Robert Frost

A Girl’s Garden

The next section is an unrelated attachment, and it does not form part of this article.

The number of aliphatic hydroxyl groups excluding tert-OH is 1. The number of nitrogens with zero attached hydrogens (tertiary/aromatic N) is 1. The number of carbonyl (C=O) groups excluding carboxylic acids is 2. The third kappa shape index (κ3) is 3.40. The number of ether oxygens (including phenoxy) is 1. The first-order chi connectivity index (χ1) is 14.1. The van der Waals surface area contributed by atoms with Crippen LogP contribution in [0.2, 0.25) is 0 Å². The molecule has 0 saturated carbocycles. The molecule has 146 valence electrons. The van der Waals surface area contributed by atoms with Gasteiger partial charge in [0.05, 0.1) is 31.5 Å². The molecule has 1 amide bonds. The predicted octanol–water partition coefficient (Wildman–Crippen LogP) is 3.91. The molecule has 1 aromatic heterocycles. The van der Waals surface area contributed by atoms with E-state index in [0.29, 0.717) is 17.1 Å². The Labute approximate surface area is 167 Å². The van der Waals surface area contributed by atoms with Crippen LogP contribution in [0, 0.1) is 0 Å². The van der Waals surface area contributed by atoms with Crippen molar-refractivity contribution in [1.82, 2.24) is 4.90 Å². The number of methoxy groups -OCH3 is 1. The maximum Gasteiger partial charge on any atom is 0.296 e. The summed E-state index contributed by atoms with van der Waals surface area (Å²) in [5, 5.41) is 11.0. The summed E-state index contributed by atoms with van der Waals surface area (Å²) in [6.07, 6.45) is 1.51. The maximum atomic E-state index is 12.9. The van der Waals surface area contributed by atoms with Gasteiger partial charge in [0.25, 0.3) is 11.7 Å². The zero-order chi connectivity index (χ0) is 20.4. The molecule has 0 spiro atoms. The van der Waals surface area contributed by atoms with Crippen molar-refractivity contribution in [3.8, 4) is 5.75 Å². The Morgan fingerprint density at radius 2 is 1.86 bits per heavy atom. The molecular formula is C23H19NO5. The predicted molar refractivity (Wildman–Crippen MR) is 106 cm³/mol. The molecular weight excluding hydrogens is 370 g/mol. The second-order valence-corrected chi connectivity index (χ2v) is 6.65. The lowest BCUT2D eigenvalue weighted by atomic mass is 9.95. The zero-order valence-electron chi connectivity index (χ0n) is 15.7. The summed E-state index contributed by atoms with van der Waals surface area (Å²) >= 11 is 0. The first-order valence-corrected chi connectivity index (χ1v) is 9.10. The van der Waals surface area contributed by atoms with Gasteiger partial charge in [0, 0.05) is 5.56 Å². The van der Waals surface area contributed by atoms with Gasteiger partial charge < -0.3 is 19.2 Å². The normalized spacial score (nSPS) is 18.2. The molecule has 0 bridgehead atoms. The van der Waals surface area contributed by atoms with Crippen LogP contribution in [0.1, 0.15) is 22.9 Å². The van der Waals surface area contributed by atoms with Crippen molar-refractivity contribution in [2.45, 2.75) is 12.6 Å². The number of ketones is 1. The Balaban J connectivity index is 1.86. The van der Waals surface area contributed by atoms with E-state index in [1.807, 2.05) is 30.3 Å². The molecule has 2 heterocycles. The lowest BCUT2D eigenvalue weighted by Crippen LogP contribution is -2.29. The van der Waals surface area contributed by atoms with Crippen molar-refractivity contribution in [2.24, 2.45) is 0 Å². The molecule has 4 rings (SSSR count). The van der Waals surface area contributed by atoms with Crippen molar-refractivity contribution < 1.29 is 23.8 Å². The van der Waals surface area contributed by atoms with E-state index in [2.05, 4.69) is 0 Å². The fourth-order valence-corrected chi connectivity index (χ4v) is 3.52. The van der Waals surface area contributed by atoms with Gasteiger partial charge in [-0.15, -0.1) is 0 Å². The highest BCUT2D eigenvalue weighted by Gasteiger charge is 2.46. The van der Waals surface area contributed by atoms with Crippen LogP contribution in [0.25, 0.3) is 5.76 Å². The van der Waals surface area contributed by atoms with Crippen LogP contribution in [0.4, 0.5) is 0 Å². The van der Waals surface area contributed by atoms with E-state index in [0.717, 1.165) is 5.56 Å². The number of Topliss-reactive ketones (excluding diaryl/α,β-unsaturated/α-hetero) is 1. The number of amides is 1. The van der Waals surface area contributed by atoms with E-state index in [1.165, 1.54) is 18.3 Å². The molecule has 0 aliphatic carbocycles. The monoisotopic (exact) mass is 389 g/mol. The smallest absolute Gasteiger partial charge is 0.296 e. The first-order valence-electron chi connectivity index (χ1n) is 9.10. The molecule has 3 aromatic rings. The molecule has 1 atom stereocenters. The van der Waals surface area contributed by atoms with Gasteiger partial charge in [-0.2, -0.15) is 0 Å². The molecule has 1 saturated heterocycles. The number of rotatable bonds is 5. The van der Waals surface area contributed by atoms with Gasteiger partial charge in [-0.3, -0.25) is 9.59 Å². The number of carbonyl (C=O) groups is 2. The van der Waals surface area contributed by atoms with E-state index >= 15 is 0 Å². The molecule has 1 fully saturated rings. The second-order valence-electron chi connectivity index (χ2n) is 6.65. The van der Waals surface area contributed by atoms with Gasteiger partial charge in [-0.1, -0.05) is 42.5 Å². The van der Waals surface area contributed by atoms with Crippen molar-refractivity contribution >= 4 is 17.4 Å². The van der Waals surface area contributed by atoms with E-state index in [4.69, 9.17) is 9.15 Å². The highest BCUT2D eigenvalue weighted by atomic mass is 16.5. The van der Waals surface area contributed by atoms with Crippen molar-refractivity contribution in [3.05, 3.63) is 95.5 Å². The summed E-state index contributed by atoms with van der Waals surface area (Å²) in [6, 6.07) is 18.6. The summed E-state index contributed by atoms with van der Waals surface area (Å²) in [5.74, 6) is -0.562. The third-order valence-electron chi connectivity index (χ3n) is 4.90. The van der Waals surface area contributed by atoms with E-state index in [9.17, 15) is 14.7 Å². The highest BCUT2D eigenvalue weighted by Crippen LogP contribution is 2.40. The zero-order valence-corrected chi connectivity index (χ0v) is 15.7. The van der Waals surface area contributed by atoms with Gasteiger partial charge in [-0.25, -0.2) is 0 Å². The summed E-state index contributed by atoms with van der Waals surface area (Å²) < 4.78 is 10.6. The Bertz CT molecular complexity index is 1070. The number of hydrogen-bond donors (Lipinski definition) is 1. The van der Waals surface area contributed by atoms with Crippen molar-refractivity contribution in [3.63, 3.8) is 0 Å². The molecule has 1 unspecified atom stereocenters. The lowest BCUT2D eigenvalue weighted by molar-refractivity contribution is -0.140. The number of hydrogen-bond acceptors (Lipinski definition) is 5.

A neighbor of mine in the village Likes to tell how one spring When she was a girl on the farm, she did A childlike thing. One day she asked her father To give her a garden plot To plant and tend and reap herself, And he said, ‘Why not?’ In casting about for a corner He thought of an idle bit Of walled-off ground where a shop had stood, And he said, ‘Just it.’ And he said, ‘That ought to make you An ideal one-girl farm, And give you a chance to put some strength On your slim-jim arm.’ It was not enough of a garden Her father said, to plow; So she had to work it all by hand, But she don’t mind now. She wheeled the dung in a wheelbarrow Along a stretch of road; But she always ran away and left Her not-nice load, And hid from anyone passing. And then she begged the seed. She says she thinks she planted one Of all things but weed. A hill each of potatoes, Radishes, lettuce, peas, Tomatoes, beets, beans, pumpkins, corn, And even fruit trees. And yes, she has long mistrusted That a cider-apple In bearing there today is hers, Or at least may be. Her crop was a miscellany When all was said and done, A little bit of everything, A great deal of none. Now when she sees in the village How village things go, Just when it seems to come in right, She says, ‘I know! ‘It’s as when I was a farmer…’ Oh never by way of advice! And she never sins by telling the tale To the same person twice.